Islington MP’s expense bill among highest in capital: ‘But I still pay staff from own pocket’
PUBLISHED: 08:00 26 October 2015
New figures have revealed Islington South and Finsbury MP Emily Thornberry had the sixth highest expenses bill in the capital over the last Parliament - in spite of paying for staff and stationary from her own pocket.
Our investigation, looking at thousands of MPs’ claims, has shown the senior Labour MP spent £717,673 from 2010 to 2015 for costs carrying out her parliamentary work - 15 per cent higher than the average for London’s 72 MPs.
Labour leader Jeremy Corbyn, MP for Islington North - hailed as the country’s lowest expense claimer in 2010 - ranked 46th. His total claims were £589,478, five per cent below the capital’s average.
Jeremy Corbyn was witness in court case
Other key findings include:
Combined claims for the two Islington MPs for staff, office costs and travel cost the taxpayer £1.3million from 2010 to 2015.
Ms Thornberry employs five staff to handle the heavy caseload in her constituency, yet pays half a salary herself as budgets are capped at just over four employees.
Mr Corbyn’s claims reveal he was a witness in a court case.
Emily Thornberry, Labour MP for Islington South and Finsbury
“Transparency is important, all my expenses are published so any member of the public can see that I don’t waste public funds on unnecessary items.”
Jeremy Corbyn, Labour MP for Islington North
“I continue to claim only what I need to run efficient parliamentary and constituency offices.”
Our data, compiled using tens of thousands of records from the Independent Parliamentary Standards Authority (IPSA), showed former shadow attorney general Ms Thornberry spent more than average on staffing, payroll and office costs when compared to other London MPs.
IPSA does not provide enough money’
She said her constituency is expensive to live in and has among the highest levels of child poverty in the country. This combination of “wealth and poverty” generated a huge amount of casework forcing her to cover some payroll costs herself, she revealed.
“I need to employ sufficient members of staff to assist me in my work,” said Ms Thornberry.
“I employ five people, but as IPSA only provides enough money in the staffing budget for just over four, I pay half a salary out of my own salary.
“And each year I also pay something towards stationary and equipment - last year my budget was overspent by about £1,000, so I also paid this myself out of my own salary.”
Office costs high
Her office costs, which include postage, stationary and rental of her constituency office in Barnsbury, were significantly higher than the London average by 60 per cent above.
The MP said this was because rents on the fringe of the City are high. Her office also receives hundreds of letters and emails every week.
“Some London MPs keep expenses down by running their work entirely from Westminster, where phones and office space are provided,” she said. “Because I choose to base most of my work in Islington, I need to claim expenses for rent and phones.”
‘I pay costs myself if I have to’
Travel expenses were only a tiny proportion of spending for London MPs. Even still the Islington South MP bucked the trend spending absolutely nothing on travel over the five years as she cycles or pays taxi fares with her own money.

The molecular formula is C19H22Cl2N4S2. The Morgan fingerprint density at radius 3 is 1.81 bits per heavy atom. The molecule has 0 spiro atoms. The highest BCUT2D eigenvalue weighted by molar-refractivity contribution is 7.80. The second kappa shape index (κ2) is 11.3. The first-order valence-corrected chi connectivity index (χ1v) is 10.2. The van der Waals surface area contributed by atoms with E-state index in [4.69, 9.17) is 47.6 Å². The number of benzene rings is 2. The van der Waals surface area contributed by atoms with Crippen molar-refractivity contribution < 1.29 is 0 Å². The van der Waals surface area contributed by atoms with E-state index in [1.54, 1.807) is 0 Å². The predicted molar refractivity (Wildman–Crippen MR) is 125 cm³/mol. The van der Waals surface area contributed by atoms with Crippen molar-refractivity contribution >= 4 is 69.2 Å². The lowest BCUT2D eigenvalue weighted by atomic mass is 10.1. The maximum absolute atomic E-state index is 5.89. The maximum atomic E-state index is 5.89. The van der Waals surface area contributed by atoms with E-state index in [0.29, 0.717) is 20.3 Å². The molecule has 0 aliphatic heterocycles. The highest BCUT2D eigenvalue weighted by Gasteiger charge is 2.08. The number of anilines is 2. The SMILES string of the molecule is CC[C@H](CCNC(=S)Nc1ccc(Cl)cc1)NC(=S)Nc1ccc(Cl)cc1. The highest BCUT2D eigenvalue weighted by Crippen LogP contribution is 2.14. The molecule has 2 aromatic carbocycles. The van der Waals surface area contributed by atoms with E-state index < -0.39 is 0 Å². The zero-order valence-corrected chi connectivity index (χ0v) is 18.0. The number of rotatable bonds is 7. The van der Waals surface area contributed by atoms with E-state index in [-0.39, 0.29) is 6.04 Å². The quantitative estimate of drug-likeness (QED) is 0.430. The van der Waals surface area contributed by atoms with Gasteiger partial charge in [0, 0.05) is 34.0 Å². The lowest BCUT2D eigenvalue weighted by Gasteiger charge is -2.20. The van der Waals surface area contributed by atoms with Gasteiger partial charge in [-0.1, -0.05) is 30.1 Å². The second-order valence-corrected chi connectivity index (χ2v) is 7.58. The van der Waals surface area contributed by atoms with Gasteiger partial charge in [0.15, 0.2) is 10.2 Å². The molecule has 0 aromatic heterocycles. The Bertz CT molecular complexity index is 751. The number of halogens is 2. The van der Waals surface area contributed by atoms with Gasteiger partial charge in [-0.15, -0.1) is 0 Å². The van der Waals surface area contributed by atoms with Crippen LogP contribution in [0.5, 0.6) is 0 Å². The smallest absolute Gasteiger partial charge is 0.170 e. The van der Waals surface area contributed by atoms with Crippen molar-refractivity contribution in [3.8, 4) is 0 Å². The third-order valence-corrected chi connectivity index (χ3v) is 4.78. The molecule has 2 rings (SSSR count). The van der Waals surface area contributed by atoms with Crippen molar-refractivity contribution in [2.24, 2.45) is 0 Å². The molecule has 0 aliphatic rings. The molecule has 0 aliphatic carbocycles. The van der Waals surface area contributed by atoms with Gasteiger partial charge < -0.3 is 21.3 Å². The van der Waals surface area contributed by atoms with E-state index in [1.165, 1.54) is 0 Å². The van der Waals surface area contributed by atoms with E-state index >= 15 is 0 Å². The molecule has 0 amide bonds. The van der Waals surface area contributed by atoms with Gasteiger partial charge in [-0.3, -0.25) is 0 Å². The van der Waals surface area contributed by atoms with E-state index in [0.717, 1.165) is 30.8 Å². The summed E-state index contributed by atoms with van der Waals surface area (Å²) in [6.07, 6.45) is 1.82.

“Of course I do my best to keep expenses down, but the key issue for me is to get the best possible value from the limited amount of public funds available, so that I can provide a responsive and effective service for the people of Islington South and Finsbury - even if it means paying some of the costs myself,” she said.
Veteran MP Mr Corbyn, a long-time backbencher before his surprise victory in the Labour leadership race in September, spent below the average for London MPs on staffing, payroll and office costs.
Yet his expense claims have risen by 23 per cent since 2011, outstripping the London average of 18 per cent.
“I have an extremely heavy caseload as an inner London MP and I do my best to employ an appropriate number of staff and not underpay them,” said Mr Corbyn.
“Both factors directly relate to the IPSA allowance.”
IPSA records also revealed Mr Corbyn claimed £51.10 for transport when he was a witness in a court case in 2012.
He would not comment further, other than to say it was a “private, constituency matter”.
Otherwise the Labour leader claimed hardly anything for travel with total expenses of only £530 over five years.
“Cycling is cheap,” he said.
Our investigation found no evidence among the Islington MPs of the sorts of claims that caused the expenses scandal in 2009.
In fact both have a good record of transparency, with expenses fully logged and simple for the casual observer to understand.
All MPs are entitled to claim expenses to aid their parliamentary work in addition to a basic salary, which was £67,000 but recently rose to £74,000 per year.
MPs expenses scandal
The expenses scheme has come under public scrutiny since it was brought into disrepute in 2009.
But action was taken to clean-up politics and IPSA was set up to monitor expense spending.
IPSA chief executive Marcial Boo said: “As the regulator of public funds that go to MPs, IPSA ensures that taxpayers’ money is used transparently, and that MPs are appropriately resourced to carry out their parliamentary functions.”
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